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20 Popular Funds That Could Sock Clients With Hefty Tax Bills

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It’s that time of year when clients seeking to manage their portfolio’s tax bill need to look into their mutual funds’ estimated capital gains and the dates the companies will distribute them.

Those distributions will be big in many cases, as investors have continued to pull assets from mutual funds in 2023, prompting managers to sell assets to cover those payouts.

“The outflow story continues here,” Stephen Welch, senior manager research analyst at Morningstar Research Services, said in a recent interview, noting that investors have been transferring money from traditional mutual funds to exchange-traded funds for years.

At the same time, retirees are making withdrawals and redeeming shares, also contributing to fund outflows, he said.

“Since investors continued to pull money from traditional actively managed funds in the first nine months of 2023, many managers had to realize gains to meet redemptions,” Welch wrote in a recent Morningstar column. “Funds must pass those long- and short-term proceeds to shareholders who, if they own their funds in taxable accounts, must pay taxes.”

Some funds with positive flows also expect to make sizable capital gains distributions.

Fund companies have started listing capital gains estimates on their websites, with most planning to make distributions late this month through year-end, Welch noted. Companies may revise their estimates, he wrote.

“A lot of them have seen sizable outflows, he told ThinkAdvisor, noting that Delaware Ivy Value (IYVAX) has experienced a nearly 50% outflow this year, as of Sept. 30, and estimates it will make a 29% capital gains distribution in December.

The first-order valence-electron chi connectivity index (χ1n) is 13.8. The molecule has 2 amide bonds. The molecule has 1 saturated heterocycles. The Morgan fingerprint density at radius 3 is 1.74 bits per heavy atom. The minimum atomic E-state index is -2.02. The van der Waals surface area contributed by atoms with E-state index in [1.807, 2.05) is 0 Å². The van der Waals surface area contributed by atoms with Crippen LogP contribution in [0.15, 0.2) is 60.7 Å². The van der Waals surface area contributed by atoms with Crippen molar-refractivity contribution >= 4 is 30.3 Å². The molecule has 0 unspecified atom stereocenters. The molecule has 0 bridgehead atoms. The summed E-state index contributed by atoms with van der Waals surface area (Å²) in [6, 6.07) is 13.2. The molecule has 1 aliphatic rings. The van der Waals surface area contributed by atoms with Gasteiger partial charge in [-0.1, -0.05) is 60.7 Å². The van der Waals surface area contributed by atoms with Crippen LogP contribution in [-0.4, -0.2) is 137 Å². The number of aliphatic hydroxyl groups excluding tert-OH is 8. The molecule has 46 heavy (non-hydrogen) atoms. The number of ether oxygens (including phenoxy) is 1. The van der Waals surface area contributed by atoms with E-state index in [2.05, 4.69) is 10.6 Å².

“That’s a sizable chunk of the fund that has gone out the window this year,” Welch said.

Investors who own shares at the close of business on a fund’s record date will receive the capital gains distribution, mutual fund company websites say.

Clients who want to sell a money-losing fund and avoid the capital gains distribution would need to do so before then.   

“You have to look at your own situation,” Welch said, noting various moves an investor could make, including tax-lost harvesting from elsewhere in accounts, to avoid or mute taxes from a mutual fund’s capital gains.

A client looking to make an investment before year-end could consider an ETF instead, or wait until after capital gains payouts to invest in a desired mutual fund that’s planning a big distribution, he said.

Investors can check mutual fund company websites for estimates from particular funds.

Check the gallery for a list of the largest estimated 2023 capital gains distributions from mutual funds with $10 billion or more in assets under management as of Sept. 30, according to Morningstar. (Funds varied in the dates they supplied the estimates.) Morningstar expects to update capital gains data this month.

Slides: Chris Nicholls/ALM